Writing code is an extraordinarily labor-intersive way to provide robots with human knowledge and usually requires highly-trained specialists. Learning from demonstration is an alternate paradigm for gaining human insight though faster, more natural means like task demonstrations and interactive corrections. However, such time-series data is often difficult to interpret, requiring the ability to segment activities and behaviors, understand context, and generalize from a small number of examples. How can demonstrations best be interpreted to leverage human insight into complex tasks? What kinds of demonstrations are most effective? How can robots take advantage of multiple types of cues like natural language, gestures, and gaze?
Human demonstrations and interactions can provide a good baseline of knowledge, but do not necessarily cater to a robot's specific internal representations, uncertainties, and capabilities. Ideally, robots should directly reason about these factors and autonomously collect data to improve modeling and control of their environment. How can techniques like active learning or interactive perception be used to experiment intelligently? How can reinforcement learning algorithms best utilize robot experiences? How can we utilize large data sets that already exist, such as the recorded experiences of other robots, or language and video data on the web?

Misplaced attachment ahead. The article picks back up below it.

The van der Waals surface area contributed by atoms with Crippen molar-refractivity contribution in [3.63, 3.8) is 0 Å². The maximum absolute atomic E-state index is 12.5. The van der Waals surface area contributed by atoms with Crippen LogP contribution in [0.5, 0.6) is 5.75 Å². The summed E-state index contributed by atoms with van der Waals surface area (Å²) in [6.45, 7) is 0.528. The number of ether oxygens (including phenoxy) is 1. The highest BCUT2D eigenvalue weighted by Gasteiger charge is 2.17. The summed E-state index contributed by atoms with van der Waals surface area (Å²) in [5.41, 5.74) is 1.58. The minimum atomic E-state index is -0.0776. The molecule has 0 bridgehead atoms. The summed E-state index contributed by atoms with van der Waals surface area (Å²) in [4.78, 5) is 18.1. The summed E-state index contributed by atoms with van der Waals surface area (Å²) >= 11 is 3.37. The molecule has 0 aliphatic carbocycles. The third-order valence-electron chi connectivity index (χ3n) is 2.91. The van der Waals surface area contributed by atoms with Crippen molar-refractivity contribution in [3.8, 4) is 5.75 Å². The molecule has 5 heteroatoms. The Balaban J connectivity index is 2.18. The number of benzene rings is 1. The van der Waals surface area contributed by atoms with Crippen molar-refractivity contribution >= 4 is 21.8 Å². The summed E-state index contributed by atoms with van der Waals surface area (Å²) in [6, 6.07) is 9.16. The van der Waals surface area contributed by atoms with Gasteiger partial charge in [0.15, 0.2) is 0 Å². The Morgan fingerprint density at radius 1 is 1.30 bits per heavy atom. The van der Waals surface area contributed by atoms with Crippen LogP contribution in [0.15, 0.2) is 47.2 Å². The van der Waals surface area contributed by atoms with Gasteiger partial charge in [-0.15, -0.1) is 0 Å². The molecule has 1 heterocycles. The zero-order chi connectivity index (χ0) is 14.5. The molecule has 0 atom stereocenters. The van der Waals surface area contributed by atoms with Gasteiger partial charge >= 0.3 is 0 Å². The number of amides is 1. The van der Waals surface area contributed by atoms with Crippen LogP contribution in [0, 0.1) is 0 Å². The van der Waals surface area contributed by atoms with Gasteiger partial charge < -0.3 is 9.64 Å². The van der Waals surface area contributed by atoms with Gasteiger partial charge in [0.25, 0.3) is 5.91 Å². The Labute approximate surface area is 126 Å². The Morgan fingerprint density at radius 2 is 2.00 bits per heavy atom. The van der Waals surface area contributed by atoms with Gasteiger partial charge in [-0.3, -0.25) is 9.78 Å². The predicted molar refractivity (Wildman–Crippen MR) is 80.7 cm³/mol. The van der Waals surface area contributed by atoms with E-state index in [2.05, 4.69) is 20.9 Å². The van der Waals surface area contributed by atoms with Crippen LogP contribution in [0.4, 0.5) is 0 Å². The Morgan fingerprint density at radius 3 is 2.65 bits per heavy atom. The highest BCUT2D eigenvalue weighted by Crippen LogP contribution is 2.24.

Robot learning from demonstration and interaction has seen much practical success, but often cannot provide strong performance guarantees. To be deployed in many real-world situations, such learners must be able to provide strong probabilistic guarantees of safe and correct performance, especially when working in proximity to humans. How can lifelong learning algorithms provide guarantees that a safety-critical task will be performed correctly, such as disposing of a hazardous material? Similarly, how can tasks like cleaning up a dinner table be continually optimized, while guaranteeing that no unsafe situations (such as collisions or spills) will occur with high probability? How can safety-aware algorithms be made sample efficient enough to work on real robotics problems?
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